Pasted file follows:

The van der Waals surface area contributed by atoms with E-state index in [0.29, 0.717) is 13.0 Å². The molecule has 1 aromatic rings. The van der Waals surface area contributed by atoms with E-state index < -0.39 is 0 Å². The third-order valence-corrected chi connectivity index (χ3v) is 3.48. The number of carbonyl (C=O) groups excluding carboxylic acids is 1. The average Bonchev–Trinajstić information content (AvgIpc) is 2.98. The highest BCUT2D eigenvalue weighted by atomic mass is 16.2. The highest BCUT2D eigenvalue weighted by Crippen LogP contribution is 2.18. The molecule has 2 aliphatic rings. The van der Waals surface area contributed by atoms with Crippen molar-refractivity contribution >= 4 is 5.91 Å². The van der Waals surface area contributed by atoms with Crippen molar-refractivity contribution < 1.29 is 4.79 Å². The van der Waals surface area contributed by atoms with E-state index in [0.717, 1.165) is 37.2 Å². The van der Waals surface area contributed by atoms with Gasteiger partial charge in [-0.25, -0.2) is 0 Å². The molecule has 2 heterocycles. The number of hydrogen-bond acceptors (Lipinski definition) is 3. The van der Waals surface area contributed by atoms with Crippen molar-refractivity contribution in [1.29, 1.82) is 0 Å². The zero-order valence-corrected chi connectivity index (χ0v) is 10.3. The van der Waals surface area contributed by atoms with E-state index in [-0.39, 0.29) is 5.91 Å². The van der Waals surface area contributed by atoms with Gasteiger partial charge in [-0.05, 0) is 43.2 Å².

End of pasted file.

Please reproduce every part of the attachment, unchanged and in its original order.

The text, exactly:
The van der Waals surface area contributed by atoms with E-state index in [0.29, 0.717) is 13.0 Å². The molecule has 1 aromatic rings. The van der Waals surface area contributed by atoms with E-state index < -0.39 is 0 Å². The third-order valence-corrected chi connectivity index (χ3v) is 3.48. The number of carbonyl (C=O) groups excluding carboxylic acids is 1. The average Bonchev–Trinajstić information content (AvgIpc) is 2.98. The highest BCUT2D eigenvalue weighted by atomic mass is 16.2. The highest BCUT2D eigenvalue weighted by Crippen LogP contribution is 2.18. The molecule has 2 aliphatic rings. The van der Waals surface area contributed by atoms with Crippen molar-refractivity contribution >= 4 is 5.91 Å². The van der Waals surface area contributed by atoms with Crippen molar-refractivity contribution < 1.29 is 4.79 Å². The van der Waals surface area contributed by atoms with E-state index in [0.717, 1.165) is 37.2 Å². The van der Waals surface area contributed by atoms with Gasteiger partial charge in [-0.25, -0.2) is 0 Å². The molecule has 2 heterocycles. The number of hydrogen-bond acceptors (Lipinski definition) is 3. The van der Waals surface area contributed by atoms with Crippen molar-refractivity contribution in [1.29, 1.82) is 0 Å². The zero-order valence-corrected chi connectivity index (χ0v) is 10.3. The van der Waals surface area contributed by atoms with E-state index in [-0.39, 0.29) is 5.91 Å². The van der Waals surface area contributed by atoms with Gasteiger partial charge in [-0.05, 0) is 43.2 Å².